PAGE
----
Tsukigase Plum Grove: the Best Plum Garden in Kansai

On the border of  Nara and Mie is the unassuming village of Tsukigase. Though this little quiet village is fairly humdrum at first glance, the Tsukigase Plum Grove is widely known as the best place in the Kansai region to enjoy ume, or plum blossoms. Every spring thousands of people come to this town just to take the sight of the beautiful plum garden.

Tsukigase Plum Grove

Tsukigase is popular, but it is really hard to access and most visitors generally come by car. There are special busses available from several stations including Nara Station and the JR Kansai Line (get off at Tsukigase-guchi Station). While those busses are quite convenient, we walked to the garden from the JR Tsukigase-guchi Station. The road is quite straightforward and if you like walking, it’s about a 10km walk to the plum grove. If you drive to Tsukigase, you have to pay for parking but you don’t have to pay at all if you walk to the garden, as this grove is free of charge!

Note: make sure to check the bus schedule before you head out as buses can be really infrequent!

Tsukigase Plum Groves! Those are all plums!

Once you arrive at Tsukigase, you will notice that the entire village smells like plums! The great part of plum blossoms is that, unlike sakura, they smell really pretty!

The garden is commonly called Tsukigase Plum Grove but the actual name is the Tsukigase Plum Ravine, as plum trees grow on the mountainside and near the river flowing at the bottom. This means you have to walk up the mountain to enter the garden. However, it is just a 10-15 minutes hike!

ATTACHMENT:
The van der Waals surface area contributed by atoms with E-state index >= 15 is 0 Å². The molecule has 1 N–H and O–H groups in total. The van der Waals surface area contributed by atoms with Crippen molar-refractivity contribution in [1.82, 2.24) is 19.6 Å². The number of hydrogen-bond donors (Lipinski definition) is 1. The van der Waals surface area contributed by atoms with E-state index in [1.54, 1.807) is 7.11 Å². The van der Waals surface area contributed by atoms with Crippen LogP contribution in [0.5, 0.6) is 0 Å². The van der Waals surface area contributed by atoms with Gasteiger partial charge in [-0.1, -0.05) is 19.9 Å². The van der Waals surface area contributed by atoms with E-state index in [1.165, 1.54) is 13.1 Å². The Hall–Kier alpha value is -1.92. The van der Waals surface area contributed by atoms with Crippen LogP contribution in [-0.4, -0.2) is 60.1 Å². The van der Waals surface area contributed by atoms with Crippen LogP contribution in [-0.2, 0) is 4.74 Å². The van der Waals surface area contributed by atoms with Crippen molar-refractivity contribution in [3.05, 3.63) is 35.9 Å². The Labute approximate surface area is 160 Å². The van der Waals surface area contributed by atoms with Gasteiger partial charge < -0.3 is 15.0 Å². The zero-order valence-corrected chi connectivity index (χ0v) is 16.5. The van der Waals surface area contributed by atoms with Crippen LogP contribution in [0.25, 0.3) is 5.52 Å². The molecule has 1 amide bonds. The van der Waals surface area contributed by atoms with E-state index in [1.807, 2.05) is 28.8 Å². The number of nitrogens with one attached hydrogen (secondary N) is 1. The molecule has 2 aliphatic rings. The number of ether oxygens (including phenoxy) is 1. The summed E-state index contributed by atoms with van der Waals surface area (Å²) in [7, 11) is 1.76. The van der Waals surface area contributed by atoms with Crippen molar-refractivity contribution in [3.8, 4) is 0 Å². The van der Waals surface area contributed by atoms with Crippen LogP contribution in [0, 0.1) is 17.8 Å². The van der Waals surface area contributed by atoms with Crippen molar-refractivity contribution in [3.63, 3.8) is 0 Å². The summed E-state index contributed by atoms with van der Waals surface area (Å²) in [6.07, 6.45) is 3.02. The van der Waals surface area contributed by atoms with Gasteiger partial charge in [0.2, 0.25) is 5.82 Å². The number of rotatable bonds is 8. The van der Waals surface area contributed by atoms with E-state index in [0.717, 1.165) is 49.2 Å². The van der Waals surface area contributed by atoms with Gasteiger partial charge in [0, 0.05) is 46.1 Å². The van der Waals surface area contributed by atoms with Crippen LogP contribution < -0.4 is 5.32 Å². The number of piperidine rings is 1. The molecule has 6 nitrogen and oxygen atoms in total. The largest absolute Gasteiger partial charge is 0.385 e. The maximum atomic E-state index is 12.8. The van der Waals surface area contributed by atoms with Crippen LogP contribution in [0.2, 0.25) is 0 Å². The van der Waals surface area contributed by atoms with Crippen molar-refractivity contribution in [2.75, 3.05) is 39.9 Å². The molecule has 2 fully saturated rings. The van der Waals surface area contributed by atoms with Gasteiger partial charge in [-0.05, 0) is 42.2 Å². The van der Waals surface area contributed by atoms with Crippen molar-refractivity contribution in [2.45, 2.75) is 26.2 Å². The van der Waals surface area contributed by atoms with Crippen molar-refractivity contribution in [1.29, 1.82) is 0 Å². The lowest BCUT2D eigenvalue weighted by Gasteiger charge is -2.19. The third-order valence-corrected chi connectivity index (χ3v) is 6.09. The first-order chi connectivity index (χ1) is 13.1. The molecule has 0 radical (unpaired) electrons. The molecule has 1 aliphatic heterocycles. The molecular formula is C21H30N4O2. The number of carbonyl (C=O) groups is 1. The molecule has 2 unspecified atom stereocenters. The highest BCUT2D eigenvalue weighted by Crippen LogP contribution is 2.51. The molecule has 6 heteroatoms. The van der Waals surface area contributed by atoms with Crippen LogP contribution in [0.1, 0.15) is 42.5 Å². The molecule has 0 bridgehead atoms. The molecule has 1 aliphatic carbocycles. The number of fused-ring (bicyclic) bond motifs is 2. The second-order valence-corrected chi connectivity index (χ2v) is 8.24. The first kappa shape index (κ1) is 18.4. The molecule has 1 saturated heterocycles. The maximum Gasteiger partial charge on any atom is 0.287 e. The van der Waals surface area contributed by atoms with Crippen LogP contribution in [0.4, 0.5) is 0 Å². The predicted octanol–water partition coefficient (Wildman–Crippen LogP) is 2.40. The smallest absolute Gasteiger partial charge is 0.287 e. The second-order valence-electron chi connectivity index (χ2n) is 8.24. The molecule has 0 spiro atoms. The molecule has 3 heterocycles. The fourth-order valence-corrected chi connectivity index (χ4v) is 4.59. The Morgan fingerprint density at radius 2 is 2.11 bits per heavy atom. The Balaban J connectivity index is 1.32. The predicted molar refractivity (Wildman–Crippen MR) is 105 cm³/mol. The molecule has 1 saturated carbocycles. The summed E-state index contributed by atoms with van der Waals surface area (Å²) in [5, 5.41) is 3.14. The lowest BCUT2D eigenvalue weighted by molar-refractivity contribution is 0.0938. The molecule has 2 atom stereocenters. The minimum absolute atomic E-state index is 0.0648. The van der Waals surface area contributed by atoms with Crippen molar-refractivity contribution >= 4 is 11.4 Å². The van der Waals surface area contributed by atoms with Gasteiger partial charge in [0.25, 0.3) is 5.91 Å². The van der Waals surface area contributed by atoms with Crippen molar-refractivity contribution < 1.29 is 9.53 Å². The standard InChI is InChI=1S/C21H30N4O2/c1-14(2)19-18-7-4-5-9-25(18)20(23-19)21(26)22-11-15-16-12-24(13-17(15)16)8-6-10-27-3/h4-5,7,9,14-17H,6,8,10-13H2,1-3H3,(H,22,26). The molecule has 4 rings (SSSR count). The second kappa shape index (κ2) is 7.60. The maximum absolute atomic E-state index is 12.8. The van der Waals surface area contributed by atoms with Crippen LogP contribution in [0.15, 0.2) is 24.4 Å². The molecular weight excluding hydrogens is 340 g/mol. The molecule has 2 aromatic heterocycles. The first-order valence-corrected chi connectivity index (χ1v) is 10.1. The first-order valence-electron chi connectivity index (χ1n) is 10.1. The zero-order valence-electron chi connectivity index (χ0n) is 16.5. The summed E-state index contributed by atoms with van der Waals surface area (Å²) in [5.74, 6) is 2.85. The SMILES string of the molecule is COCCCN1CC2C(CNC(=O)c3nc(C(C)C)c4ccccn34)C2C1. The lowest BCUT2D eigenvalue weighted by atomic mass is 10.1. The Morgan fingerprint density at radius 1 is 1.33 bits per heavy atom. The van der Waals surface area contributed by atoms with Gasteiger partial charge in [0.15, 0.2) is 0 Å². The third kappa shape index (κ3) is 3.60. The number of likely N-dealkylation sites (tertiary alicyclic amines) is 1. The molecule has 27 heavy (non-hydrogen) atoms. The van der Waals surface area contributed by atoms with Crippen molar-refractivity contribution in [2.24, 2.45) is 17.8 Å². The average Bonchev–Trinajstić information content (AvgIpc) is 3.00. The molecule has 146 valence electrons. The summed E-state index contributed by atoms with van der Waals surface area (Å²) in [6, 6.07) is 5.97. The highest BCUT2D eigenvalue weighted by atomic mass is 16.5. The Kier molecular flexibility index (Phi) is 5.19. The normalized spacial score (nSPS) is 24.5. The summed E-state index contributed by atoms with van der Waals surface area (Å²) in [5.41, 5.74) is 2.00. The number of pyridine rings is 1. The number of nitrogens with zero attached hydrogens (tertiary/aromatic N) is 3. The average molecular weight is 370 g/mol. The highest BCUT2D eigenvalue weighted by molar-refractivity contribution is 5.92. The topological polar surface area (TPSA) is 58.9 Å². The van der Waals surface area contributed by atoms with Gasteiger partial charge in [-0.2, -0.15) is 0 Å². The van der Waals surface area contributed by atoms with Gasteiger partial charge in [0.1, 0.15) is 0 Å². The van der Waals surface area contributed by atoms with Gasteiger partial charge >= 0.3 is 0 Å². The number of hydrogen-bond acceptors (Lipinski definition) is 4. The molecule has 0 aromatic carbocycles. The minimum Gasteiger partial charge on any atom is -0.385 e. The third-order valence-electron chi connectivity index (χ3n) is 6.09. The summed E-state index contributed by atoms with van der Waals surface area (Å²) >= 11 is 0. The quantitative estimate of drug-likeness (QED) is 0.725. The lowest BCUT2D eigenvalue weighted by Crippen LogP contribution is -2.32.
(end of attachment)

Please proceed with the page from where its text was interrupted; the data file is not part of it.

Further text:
You can see many tie fields here. Around Tsukigase is really famous for producing tea!
There are so many plums that it is like sakura…!


Tsukigase Plum Grove: Tenjin Plum Grove

Probably one of the prettiest areas is in the west of the grove, called the Tenjin Plum Grove. This section of the garden has scores of plum trees blooming in an open field. it is a nice place for people to sit and enjoy picnicking or to walk with their dogs.

A tunnel of lovely blooms!

I think I know why this grove is so popular;  many plum groves near large cities are typically packed, but at the Tsukigase Plum Grove, you can really relax and just take in the flowers!

Rows of plum blossoms at the Tsukigase Plum Grove
It smells so pretty!
Plum flowers at Tsukigase Plum Grove
standard plum blossoms
weeping plums!
Pretty plums are everywhere.

Aside from all these lovely plum trees, the Tsukigase Plum Grove has yet more to offer. Inside the garden are many restaurants and souvenir shops that open during the height of the plum season. A great spot to get a light meal or even a snack!

There are many restaurants in the Tsukigase Plum Grove!
Plum-flavored ice cream!

Shinpuku-ji Temple 

Just up from the path is a little temple called Shinpuku-ji. All the plum trees in the garden originated from this temple centuries ago and when Emperor Go-daigo visited Kasagi, a princess taught the villagers of Tsukigase how to extract dye from the plums. Because of her, the people in Tsukigase were able to prosper by producing that dye. While many plum gardens today do not have a long history, Tsukigase is, by contrast, quite a historic place.

Shinpuku-ji Temple in the Tsukoigase Plum Grove
Shinpuku-ji Temple: the home of the Tsukoigase Plum Grove.


The Most Photographic Spot of Tsukigase Plum Grove

East of the plum grove a river cuts through a small ravine. The soft tufts of pink, white, and red against the forests and gentle river make it the most iconic place in the Tsukigase Plum Grove. There you can take a great picture of the ravine and plum blossoms. 

View of the ravine from Tsukigase Plum Grove
iconic place of Tsukigase Plum Grove

Without a doubt, this is one of the prettiest plum gardens we’ve ever visited! 

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